Fort Wayne City Council members agree it's crucial for the city to move forward with upgrades to the local 911 radio system. They're just not sure how to pay for it.
Council voted Tuesday to approve Fort Wayne's contribution of more than $9 million toward the city-county 911 system overhaul, but questions have yet to be answered on where the funding will come from.
"Binding ourselves to an obligation before we know the source of the funding would not be a strong fiscal position," said Councilman Mitch Harper, R-4th. Harper suggested holding the contract until Mayor Tom Henry provides funding details, but council rejected the delay.
Allen County officials appear likely to pay for the county's roughly $7 million share with cash from its "rainy day" fund and a recent $4.5 million "windfall" of unexpected income tax revenue.
But city officials are exploring other options, such as borrowing the money through tax-supported bonds or setting up a long-term payment plan with radio maker Motorola. Existing 911 telephone fees are expected to provide about $2.5 million of the funding.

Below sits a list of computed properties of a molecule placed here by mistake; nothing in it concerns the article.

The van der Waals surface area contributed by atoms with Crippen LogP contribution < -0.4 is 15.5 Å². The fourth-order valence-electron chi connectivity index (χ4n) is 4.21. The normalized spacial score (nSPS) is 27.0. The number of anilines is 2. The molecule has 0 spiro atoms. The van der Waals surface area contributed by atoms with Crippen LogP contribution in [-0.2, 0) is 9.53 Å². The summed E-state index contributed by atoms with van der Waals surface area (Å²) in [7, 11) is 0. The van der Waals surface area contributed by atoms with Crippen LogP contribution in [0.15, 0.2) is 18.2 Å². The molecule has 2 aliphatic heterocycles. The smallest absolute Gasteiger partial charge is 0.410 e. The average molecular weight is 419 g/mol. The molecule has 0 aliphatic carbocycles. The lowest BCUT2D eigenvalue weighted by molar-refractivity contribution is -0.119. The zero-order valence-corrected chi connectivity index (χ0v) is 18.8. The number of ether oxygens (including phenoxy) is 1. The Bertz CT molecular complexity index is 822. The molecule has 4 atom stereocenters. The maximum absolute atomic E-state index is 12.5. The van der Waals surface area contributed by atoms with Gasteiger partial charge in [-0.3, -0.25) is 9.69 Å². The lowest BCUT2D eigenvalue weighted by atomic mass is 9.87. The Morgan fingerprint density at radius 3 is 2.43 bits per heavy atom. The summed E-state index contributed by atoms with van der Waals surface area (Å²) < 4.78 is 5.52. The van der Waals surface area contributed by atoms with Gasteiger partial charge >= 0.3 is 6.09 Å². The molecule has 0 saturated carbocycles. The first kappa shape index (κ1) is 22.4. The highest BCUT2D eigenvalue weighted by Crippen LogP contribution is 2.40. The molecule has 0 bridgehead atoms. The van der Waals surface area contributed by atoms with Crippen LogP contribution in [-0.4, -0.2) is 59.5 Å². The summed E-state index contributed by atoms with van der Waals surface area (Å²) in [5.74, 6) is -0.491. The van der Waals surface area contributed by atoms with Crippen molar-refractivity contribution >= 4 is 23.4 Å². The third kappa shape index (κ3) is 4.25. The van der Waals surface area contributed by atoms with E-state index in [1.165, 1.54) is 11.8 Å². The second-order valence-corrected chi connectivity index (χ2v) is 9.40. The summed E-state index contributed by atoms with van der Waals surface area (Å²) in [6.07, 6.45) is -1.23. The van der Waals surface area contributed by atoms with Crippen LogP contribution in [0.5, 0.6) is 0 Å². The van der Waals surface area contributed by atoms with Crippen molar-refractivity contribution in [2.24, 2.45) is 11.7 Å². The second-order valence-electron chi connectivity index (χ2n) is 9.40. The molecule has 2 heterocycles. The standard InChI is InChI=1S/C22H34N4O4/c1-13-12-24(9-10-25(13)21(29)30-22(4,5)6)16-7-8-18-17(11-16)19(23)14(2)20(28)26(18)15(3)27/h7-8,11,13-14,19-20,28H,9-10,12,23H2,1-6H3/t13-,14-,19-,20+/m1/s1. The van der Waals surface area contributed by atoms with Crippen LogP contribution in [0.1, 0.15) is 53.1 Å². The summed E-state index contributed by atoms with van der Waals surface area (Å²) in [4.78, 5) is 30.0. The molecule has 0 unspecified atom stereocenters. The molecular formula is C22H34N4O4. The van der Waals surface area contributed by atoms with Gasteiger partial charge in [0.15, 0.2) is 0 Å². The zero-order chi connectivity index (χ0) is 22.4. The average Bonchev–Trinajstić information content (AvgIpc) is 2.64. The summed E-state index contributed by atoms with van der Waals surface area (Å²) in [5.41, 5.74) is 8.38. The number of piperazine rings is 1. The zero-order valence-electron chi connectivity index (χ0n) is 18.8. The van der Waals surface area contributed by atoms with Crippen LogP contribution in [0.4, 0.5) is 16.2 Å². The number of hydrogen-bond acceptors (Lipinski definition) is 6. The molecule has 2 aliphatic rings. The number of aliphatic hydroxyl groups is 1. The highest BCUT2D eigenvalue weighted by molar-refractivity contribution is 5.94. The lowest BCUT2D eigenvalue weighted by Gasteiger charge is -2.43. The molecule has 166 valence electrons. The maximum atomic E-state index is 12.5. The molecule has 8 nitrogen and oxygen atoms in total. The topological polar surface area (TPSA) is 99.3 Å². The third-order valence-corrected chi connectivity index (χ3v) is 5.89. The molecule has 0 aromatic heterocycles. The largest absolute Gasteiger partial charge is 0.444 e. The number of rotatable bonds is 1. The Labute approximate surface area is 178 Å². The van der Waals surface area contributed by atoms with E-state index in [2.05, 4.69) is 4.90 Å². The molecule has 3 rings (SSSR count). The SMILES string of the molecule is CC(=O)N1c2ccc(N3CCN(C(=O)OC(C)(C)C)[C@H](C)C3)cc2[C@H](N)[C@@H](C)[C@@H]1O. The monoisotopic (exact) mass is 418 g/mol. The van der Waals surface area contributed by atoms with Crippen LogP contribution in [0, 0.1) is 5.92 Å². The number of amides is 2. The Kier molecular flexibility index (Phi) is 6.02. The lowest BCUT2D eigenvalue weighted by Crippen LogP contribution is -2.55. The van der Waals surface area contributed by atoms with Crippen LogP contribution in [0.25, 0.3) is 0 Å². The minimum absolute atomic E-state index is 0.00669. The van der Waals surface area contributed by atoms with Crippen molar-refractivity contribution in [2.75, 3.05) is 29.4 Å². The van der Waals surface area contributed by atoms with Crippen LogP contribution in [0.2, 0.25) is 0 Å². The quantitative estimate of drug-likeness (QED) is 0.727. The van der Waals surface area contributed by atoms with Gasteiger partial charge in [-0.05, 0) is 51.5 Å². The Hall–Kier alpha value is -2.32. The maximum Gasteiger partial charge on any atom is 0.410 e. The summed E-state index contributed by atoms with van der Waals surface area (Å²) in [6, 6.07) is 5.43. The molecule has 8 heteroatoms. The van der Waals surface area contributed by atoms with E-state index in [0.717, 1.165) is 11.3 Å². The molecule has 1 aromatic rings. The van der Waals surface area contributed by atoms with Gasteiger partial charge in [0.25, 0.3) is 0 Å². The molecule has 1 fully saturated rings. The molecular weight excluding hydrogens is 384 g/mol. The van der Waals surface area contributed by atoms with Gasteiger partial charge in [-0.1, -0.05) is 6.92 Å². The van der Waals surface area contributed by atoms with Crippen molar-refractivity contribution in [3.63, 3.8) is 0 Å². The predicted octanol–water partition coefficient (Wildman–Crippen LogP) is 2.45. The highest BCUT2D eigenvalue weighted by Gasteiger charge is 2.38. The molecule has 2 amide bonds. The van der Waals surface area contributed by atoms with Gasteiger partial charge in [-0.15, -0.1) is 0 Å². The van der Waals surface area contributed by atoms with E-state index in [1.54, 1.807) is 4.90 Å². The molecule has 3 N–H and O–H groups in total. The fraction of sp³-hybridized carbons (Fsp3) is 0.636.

Councilman Marty Bender, R-at large, said the city faces a looming deadline that requires a contract to be in place by the end of June, putting more pressure on council to approve the deal.
"Some of us didn't have as much time to study this issue...as we would have liked," said Councilman Geoff Paddock, D-5th. "I don't like the precedent...but I would like to move this forward tonight."
Harper and Councilman Russ Jehl, R-2nd, abstained from the vote. Councilmen Bender; John Crawford, R-at large; Tom Didier, R-3rd; Paddock; John Shoaff, D-at large; and Tom Smith, R-1st, voted in favor of the deal.
City and council officials also must still find a location for the new 911 call center, which will outgrow the current space in the Ed Rousseau Centre.
Annexation, tax incentives granted for Auburn dentist
Also Tuesday, council approved a controversial annexation request and tax incentives for an Auburn dentist who wants to start a new practice on Fort Wayne's north end.
David Painter, a specialist in sedation dentistry, first asked council last month to annex a swath of land at Coldwater and Union Chapel roads into the city after Allen County officials denied his request for tax incentives.
The request sparked a debate on which businesses should qualify for tax incentives and whether Painter was unfairly taking advantage of the city's tax abatement and annexation policies.
With the tax incentives approved Tuesday, Painter will save more than $350,000 in real and personal property taxes over 10 years, according to figures provided by the city.